A satisfactory method has been developed for measuring the attenuation of brightness contrast by the atmosphere along horizontal paths for the visible region of the spectrum. The method consists of the measurement of the apparent brightness of “black” and “white” test objects (referred to hereafter as targets) located at different distances from a photoelectric telephotometer. The method is being used in an ONR sponsored research program at the University of Texas. In this program seven pairs of “black” and “white” targets are being used. These are rectangular in shape and subtend practically the same angle with respect to the telephotometer. The targets range in size from 0.65×1.30 ft. to 33×66 ft. These are located approximately along a horizontal line running nearly due East starting at a point located about eight miles east of Austin, Texas, and cover a range of nearly 9 miles in the vicinity of the Colorado River. This location of the target range provides a means of making atmospheric attenuation measurements for different azimuth angles between the path of observation and the position of the sun. In addition, the location is such that fogs and dust haze occur fairly frequently as well as a highly clear atmosphere. The data obtained during the first year of operation indicate that, for “white light,” the brightness contrast is exponentially attenuated and that the attenuation coefficient is surprisingly insensitive to the naturally occurring local variations in illumination along the observation path.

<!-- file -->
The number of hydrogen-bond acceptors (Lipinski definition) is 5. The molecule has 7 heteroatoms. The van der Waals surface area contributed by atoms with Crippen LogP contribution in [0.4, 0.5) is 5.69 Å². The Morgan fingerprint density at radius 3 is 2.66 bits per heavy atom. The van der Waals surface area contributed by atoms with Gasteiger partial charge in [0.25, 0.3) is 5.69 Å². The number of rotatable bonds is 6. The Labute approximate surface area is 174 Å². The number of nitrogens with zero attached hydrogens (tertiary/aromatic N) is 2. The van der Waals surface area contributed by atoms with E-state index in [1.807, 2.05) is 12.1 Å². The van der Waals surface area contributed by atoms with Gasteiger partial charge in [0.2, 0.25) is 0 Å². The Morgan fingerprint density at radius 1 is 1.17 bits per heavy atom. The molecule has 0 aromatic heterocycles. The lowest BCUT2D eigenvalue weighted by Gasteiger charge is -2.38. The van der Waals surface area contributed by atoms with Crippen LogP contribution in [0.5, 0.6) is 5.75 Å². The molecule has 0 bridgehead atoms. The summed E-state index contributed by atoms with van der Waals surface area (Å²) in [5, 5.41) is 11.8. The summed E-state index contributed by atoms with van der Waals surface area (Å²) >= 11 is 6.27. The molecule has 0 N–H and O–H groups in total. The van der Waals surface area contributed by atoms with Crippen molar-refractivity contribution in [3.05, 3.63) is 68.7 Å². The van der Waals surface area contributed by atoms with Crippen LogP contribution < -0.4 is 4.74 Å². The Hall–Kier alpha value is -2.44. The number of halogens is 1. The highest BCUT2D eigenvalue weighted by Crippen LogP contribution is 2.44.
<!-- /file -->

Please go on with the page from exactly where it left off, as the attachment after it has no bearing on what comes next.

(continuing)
HOWARD S. COLEMAN, FRED J. MORRIS, HAROLD E. ROSENBERGER, and MARSHALL J. WALKER, "A Photoelectric Method of Measuring the Atmospheric Attenuation of Brightness Contrast Along a Horizontal Path for the Visible Region of the Spectrum," J. Opt. Soc. Am. 39, 515-517 (1949)